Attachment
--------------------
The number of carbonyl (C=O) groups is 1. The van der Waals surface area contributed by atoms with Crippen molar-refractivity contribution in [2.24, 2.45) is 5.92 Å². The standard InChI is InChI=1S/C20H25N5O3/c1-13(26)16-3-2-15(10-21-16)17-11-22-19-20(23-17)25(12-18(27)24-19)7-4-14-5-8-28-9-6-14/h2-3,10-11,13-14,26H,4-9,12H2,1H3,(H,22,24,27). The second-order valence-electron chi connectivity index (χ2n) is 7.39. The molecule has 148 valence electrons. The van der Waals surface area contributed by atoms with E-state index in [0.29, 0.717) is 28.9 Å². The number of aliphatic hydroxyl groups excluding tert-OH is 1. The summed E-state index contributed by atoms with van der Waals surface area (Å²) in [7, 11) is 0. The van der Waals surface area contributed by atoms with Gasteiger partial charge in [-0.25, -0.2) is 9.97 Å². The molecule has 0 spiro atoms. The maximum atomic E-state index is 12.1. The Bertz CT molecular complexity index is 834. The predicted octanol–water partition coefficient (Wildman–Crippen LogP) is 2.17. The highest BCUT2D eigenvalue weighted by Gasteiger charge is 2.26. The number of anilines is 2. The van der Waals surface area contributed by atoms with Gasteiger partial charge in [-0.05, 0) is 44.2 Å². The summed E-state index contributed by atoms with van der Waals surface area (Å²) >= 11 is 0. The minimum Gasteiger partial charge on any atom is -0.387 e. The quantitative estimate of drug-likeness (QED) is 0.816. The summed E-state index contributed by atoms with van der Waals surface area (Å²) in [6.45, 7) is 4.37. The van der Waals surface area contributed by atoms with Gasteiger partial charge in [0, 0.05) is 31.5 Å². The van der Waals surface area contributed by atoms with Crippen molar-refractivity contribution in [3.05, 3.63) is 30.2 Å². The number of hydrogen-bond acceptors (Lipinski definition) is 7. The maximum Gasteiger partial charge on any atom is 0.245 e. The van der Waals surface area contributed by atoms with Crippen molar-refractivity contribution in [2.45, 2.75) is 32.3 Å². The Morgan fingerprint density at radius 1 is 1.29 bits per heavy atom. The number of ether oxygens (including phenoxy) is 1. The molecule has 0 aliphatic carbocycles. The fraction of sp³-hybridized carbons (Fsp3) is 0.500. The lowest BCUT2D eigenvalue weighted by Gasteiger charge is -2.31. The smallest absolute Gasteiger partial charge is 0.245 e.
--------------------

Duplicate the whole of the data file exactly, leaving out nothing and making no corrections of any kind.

The number of carbonyl (C=O) groups is 1. The van der Waals surface area contributed by atoms with Crippen molar-refractivity contribution in [2.24, 2.45) is 5.92 Å². The standard InChI is InChI=1S/C20H25N5O3/c1-13(26)16-3-2-15(10-21-16)17-11-22-19-20(23-17)25(12-18(27)24-19)7-4-14-5-8-28-9-6-14/h2-3,10-11,13-14,26H,4-9,12H2,1H3,(H,22,24,27). The second-order valence-electron chi connectivity index (χ2n) is 7.39. The molecule has 148 valence electrons. The van der Waals surface area contributed by atoms with E-state index in [0.29, 0.717) is 28.9 Å². The number of aliphatic hydroxyl groups excluding tert-OH is 1. The summed E-state index contributed by atoms with van der Waals surface area (Å²) in [7, 11) is 0. The van der Waals surface area contributed by atoms with Gasteiger partial charge in [-0.25, -0.2) is 9.97 Å². The molecule has 0 spiro atoms. The maximum atomic E-state index is 12.1. The Bertz CT molecular complexity index is 834. The predicted octanol–water partition coefficient (Wildman–Crippen LogP) is 2.17. The highest BCUT2D eigenvalue weighted by Gasteiger charge is 2.26. The number of anilines is 2. The van der Waals surface area contributed by atoms with Gasteiger partial charge in [-0.05, 0) is 44.2 Å². The summed E-state index contributed by atoms with van der Waals surface area (Å²) >= 11 is 0. The minimum Gasteiger partial charge on any atom is -0.387 e. The quantitative estimate of drug-likeness (QED) is 0.816. The summed E-state index contributed by atoms with van der Waals surface area (Å²) in [6.45, 7) is 4.37. The van der Waals surface area contributed by atoms with Gasteiger partial charge in [0, 0.05) is 31.5 Å². The van der Waals surface area contributed by atoms with Crippen molar-refractivity contribution in [3.05, 3.63) is 30.2 Å². The number of hydrogen-bond acceptors (Lipinski definition) is 7. The maximum Gasteiger partial charge on any atom is 0.245 e. The van der Waals surface area contributed by atoms with Crippen molar-refractivity contribution in [2.45, 2.75) is 32.3 Å². The Morgan fingerprint density at radius 1 is 1.29 bits per heavy atom. The number of ether oxygens (including phenoxy) is 1. The molecule has 0 aliphatic carbocycles. The fraction of sp³-hybridized carbons (Fsp3) is 0.500. The lowest BCUT2D eigenvalue weighted by Gasteiger charge is -2.31. The smallest absolute Gasteiger partial charge is 0.245 e.